UH Rainbow Program Helps Teen with Crohn’s Disease to Thrive
Jordan Nudelman was 14 years old when she developed severe stomach cramps and lost her appetite. The problem was constant. And because the high school freshman’s pain was unseen, those around her dismissed the problem. Worse, some experts thought she was making it up. It wasn’t until Jordan had lost 40 pounds from her small, 120-pound frame and collapsed from severe stomach cramps while playing in a golf tournament that she was brought to University Hospitals Rainbow Babies & Children’s Hospital.
“I was in pain all the time but no one believed me. I eventually stopped complaining,” Jordan says. “I even started to question myself.”
After months of suffering, Jordan finally found the help she needed. After more than a week of evaluation and testing at UH Rainbow Babies & Children’s Hospital, Jordan was diagnosed with Crohn’s disease – a form of inflammatory bowel disease (IBD) that causes inflammation within the digestive tract.
“IBD is insidious because symptoms can lag behind the inflammation that is building on the inside. Because of this, the diagnosis can be delayed, especially in the pediatric population,” says pediatric gastroenterologist Jonathan Moses, MD, Director of the Center for Pediatric Inflammatory Bowel Disease at UH Rainbow Babies & Children’s Hospital. “IBD can affect people in different ways. For example, diarrhea is often a presenting symptom of IBD, but one that Jordan didn’t experience, making her diagnosis less obvious.”
Specialized Care and Support
UH Rainbow Babies & Children’s Hospital has a specialized team of pediatric gastroenterology providers who understand the subtleties of IBD and can provide accurate diagnoses and second opinions. They also recently created the new center to provide whole-person care for pediatric patients through the specialized Pediatric IBD Health Maintenance Education and Transition Clinic. The Center for Pediatric Inflammatory Bowel Disease is comprehensive and the first of its kind in Northeast Ohio.
The pediatric IBD center brings together pediatric IBD specialists, including gastroenterologists and nurse practitioners, IBD nurse educators, clinic trial coordinator, dieticians, child life specialists, social workers and pharmacists who collaborate on the unique care of these young patients.
“This center is different from others in that we don’t just prescribe medications. We care for the whole person,” Dr. Moses says. “IBD affects so many aspects of life. There is no cure, but it can be successfully managed. With this program, we ensure the children and their families affected by IBD are equipped and supported to flourish despite the disease.”
In addition to regularly seeing their pediatric gastroenterologist, patients are seen in the Health Maintenance Education Clinic every one to two years. Specialists monitor growth, ensure medication treatment is effective, provide dietary therapies and supplements, screen for anxiety and depression, enroll patients in clinical trials and much more. At every meeting, IBD nurse educators help patients learn how to care for themselves as they grow into adulthood.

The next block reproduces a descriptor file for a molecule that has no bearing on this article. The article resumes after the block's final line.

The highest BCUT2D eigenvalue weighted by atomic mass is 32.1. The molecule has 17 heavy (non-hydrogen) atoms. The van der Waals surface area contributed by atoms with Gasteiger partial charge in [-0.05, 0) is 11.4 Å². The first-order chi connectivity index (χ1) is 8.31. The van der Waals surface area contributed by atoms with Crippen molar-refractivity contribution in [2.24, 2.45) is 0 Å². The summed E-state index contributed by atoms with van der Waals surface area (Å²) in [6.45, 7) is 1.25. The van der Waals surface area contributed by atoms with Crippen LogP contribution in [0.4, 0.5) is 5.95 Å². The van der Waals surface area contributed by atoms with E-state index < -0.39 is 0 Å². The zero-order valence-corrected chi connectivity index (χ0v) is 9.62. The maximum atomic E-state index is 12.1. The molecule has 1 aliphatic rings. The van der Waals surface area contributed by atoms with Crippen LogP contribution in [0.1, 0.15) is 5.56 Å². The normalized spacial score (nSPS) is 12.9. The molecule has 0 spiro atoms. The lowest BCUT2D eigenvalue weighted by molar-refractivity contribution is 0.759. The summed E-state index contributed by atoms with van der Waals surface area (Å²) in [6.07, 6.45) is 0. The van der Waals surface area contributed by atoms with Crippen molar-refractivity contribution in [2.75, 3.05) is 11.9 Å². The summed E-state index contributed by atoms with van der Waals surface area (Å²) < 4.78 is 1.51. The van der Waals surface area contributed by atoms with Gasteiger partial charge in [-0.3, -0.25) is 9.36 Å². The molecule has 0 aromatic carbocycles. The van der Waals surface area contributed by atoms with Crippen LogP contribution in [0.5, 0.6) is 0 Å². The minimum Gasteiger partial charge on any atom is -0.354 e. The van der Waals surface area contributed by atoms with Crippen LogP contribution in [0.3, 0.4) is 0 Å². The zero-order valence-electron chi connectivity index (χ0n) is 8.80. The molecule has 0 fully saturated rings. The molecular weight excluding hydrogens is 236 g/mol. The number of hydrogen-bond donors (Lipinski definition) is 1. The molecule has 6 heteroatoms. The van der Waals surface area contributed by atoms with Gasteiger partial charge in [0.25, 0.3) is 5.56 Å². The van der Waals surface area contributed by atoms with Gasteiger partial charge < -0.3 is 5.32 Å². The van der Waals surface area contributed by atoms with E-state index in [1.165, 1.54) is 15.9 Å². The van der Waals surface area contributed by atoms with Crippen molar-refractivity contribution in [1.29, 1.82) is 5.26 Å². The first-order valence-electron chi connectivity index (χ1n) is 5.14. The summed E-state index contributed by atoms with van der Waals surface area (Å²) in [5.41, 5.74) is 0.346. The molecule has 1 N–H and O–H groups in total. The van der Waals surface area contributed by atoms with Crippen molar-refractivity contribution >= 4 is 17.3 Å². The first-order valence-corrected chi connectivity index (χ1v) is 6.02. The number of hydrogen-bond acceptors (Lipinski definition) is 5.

“IBD is a lot to manage and we want to prepare pediatric patients to eventually take ownership of their care when they become adults — from scheduling their own appointments to making good diet choices,” Dr. Moses says.
Getting the right diagnosis and treatment is essential for children with IBD. Without it, the disease can lead to malnutrition, a need for surgery, and other complications. Some kids with IBD can also have overlapping anxiety and depression and have difficulty successfully participating in school or sports.
Jordan received her first IV infusion of medication for IBD while she was still in the hospital. Thankfully, it has effectively controlled her disease ever since and she is in remission. Now, at age 18 and in her first year of college, a nurse comes to Jordan’s dorm room every six weeks to give her the infusion treatment. She meets with UH Rainbow Babies & Children’s Hospital’s IBD center specialists yearly and sees Dr. Moses regularly to make sure her care is on track.
As a result of treatment, Jordan is now at a healthy weight, no longer experiences crippling pain and is feeling strong. She is able to avoid certain foods that trigger her inflammation and is overcoming her anxiety and depression. Jordan is also using her experience for good.
Thriving with IBD
“When I was in the hospital, I struggled with panic attacks and difficulties about my situation. My Child Life specialists were absolutely amazing and helped me through the stressful times. I want to use my experiences to help others,” says Jordan, who is currently studying to become a Child Life specialist herself.
Jordan is also working to make sure other children with the disease don’t feel alone. She has worked with Dr. Moses to raise awareness of the disease through the local chapter of the Crohn’s and Colitis Foundation. Jordan has also created online group chats to bring kids together and help answer their questions. Currently, kids throughout the country and as far away as South Africa are connecting due to Jordan’s work.
“Connecting with others who understand is truly the most amazing feeling and I want to share it,” Jordan says. “I am so thankful for Dr. Moses who has not only helped me manage my Crohn’s but find ways to reach others.”